Saturn, the sixth planet from the Sun, is one of the most mysterious in the Solar System. And one of the things that has been making scientists on Earth be in deep thoughts about is the mysterious six-sided vortex on Saturn’s North Pole, which is massive enough to swallow four Earths.
Discovered back in 1980 and 1981 when the Voyager spacecrafts flew past Saturn, the hexagon-shaped hurricane is bordered by a 220mph jet stream. After Voyager 1 and Voyager 2 left, winter and darkness fell on the planet’s North.
Located at an average distance of over 1.4 billion kilometers from the Sun, the gas giant completes one revolution around the Sun in 30 years. Just ahead of spring on Saturn, in 2004, NASA’s Cassini spacecraft reached the planet. And now the Sun has started to rise over its North Pole and the scientists want to know more about the storm and what changes occur to it once its summer over there. For that Cassini will be taking a closer look at the North Pole this month, which will also allow the scientists to study Saturn’s aurora which happens to fall right on top of the hexagon.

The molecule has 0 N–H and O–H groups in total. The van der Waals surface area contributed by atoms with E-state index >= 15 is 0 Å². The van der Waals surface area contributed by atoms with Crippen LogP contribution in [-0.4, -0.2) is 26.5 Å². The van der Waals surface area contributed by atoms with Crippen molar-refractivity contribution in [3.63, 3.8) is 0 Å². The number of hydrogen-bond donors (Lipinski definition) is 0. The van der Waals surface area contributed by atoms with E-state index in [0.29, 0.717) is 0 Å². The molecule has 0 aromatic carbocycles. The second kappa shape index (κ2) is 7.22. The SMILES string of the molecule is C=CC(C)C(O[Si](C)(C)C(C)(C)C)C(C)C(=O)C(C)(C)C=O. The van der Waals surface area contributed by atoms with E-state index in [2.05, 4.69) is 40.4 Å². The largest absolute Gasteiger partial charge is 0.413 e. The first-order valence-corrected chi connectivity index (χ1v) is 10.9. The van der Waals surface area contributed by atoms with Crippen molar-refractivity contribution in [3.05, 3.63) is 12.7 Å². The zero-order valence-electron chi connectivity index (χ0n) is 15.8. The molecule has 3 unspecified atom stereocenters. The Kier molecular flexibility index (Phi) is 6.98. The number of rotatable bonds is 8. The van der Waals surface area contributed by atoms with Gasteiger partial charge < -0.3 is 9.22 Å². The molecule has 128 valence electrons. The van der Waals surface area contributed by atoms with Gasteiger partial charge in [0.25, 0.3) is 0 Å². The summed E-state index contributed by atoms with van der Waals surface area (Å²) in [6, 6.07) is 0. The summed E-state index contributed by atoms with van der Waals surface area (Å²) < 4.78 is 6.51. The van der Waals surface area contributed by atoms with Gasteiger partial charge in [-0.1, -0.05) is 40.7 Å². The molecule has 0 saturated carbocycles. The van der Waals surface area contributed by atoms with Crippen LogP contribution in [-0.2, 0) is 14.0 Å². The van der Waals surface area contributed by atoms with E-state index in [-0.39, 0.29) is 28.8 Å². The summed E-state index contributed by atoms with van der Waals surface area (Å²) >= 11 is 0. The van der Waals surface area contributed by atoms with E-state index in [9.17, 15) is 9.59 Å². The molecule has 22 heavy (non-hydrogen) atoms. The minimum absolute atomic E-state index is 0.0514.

So, why the Hexagon shape you wonder? According to one explanation, eddies, miniature hurricanes, created as result of friction with slower-moving atmosphere on the jet stream’s sides were causing the wave shape. Scientists were able to create the shape in the lab by using rotating fluids.
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